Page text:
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Active Listening

Learn what "active listening" means and read some key tips on how to become a better active listener.
Illustration showing a person listening actively. Artwork: person's head and face shown in profile. Visual representation of a message or sound - a wavy line - flowing towards the person's cupped ear.

Once you’ve set your intentions, it’s time to pursue your strategy. But how can you be sure that your strategy is effective? You’ll need good information to make sure you’re on the right track, and one of the best methods to receive accurate information is Active Listening.

Active Listening is focused and aware listening without judgement.

Have you listened with focus? Do you comprehend the information that’s already been shared? Can you identify additional information needed for strategy and planning?

Active Listening is the ability to listen with a high degree of awareness and attention, while also communicating with empathy. It differs from listening merely to receive information (Passive Listening), listening only to give your opinion (Competitive Listening), and listening only to things that interest us (Selective Listening). When you actively listen, you comprehend information that has been shared and to identify what is missing.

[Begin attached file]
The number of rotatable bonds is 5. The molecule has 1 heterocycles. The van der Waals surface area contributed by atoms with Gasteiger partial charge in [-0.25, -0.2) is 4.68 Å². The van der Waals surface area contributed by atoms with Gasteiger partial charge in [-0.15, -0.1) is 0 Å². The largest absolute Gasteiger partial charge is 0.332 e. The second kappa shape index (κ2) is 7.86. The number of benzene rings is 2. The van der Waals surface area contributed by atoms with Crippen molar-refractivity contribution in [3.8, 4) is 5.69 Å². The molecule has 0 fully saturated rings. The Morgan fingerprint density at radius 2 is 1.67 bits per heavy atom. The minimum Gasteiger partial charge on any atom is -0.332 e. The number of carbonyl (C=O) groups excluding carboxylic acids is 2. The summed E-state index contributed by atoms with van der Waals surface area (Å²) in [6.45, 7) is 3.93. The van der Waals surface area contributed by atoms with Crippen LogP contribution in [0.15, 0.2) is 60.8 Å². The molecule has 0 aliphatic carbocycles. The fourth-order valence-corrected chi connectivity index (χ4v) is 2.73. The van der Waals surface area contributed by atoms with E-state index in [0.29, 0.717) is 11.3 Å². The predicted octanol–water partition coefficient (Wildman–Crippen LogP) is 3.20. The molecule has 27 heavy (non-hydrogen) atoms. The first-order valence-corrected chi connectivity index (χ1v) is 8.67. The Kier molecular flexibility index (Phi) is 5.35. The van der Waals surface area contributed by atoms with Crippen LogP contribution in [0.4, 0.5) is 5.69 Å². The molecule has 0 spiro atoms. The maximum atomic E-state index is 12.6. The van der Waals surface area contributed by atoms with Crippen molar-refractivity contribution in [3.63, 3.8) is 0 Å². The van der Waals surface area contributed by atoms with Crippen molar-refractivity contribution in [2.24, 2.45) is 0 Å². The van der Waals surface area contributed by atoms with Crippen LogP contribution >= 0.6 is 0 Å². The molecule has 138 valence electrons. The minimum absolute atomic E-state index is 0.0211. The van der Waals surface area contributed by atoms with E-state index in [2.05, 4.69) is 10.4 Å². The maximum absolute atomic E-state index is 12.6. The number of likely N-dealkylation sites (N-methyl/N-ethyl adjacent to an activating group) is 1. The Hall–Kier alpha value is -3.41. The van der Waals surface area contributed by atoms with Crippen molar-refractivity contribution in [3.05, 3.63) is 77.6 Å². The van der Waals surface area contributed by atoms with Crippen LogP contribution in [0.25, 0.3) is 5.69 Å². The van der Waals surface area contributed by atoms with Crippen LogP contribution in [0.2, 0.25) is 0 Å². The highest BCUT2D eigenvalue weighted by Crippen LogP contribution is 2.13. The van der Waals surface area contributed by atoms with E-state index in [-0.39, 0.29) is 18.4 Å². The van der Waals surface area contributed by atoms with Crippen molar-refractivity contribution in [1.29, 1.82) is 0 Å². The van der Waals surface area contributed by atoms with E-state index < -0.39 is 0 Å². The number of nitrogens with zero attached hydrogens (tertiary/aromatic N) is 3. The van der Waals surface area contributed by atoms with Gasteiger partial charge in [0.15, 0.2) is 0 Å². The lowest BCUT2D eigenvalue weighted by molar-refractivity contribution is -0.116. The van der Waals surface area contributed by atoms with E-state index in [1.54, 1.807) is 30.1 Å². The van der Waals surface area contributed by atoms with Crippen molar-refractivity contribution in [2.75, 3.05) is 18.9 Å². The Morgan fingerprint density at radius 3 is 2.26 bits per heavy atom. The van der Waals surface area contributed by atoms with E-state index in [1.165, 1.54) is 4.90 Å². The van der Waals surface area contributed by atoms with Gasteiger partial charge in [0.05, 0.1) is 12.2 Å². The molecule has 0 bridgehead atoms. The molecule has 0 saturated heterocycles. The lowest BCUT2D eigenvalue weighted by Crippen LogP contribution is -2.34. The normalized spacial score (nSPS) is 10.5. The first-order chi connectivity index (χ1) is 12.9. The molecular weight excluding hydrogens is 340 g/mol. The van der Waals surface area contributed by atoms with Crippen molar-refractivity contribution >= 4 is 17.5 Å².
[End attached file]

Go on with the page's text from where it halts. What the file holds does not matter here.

Active Listening is achieved by integrating acts of reception, observation, comprehension, empathy, and perception during conversation. Once implemented, it promotes effective listening and allows the listener to have an honest look at the speaker’s motivations and expectations. Active Listening eliminates superficial commentary, automatic responses of little value and wandering distractions, ensuring that you will receive information in an impactful way.

Active Listening is essential for providing the information you need to think critically.

Tips for Active Listening

1. Begin with silence and attention

Let the other person speak without interrupting them. Stay focused and listen carefully to what’s being communicated to you. This will show that you’re willing to listen and increase your focus.

2. Use verbal and non-verbal encouragement

It’s good practice to use both verbal and nonverbal cues that let people know you’re listening. This encourages them to continue speaking. E.g. You can use words that emphasize what’s being said (“Tell me more”) and non-verbal cues (nodding, smiling, eye contact).

3. Suspend judgment

Avoid judging what’s being said or sharing your opinion right away. Doing this could create discomfort or misunderstanding for the person trying to communicate with you. You could lose valuable information by creating an unnecessary distraction.

4. Focus

Distractions should be avoided. Thinking about or doing something else will prevent you from fully understanding the message.

5. Rephrase

Rephrase what has been said with your own words. This will not only allow you to verify that you understood the message, but will also help you empathize further with the other person. When you rephrase the content, it gives the other person the opportunity to confirm what you understood correctly and what you didn’t.

Once you’ve actively listened and picked up the information you need, you can make sure that you’re operating with Clarity.

This article is from the free online

How to Develop Critical Thinking Skills

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FutureLearn - Learning For Life

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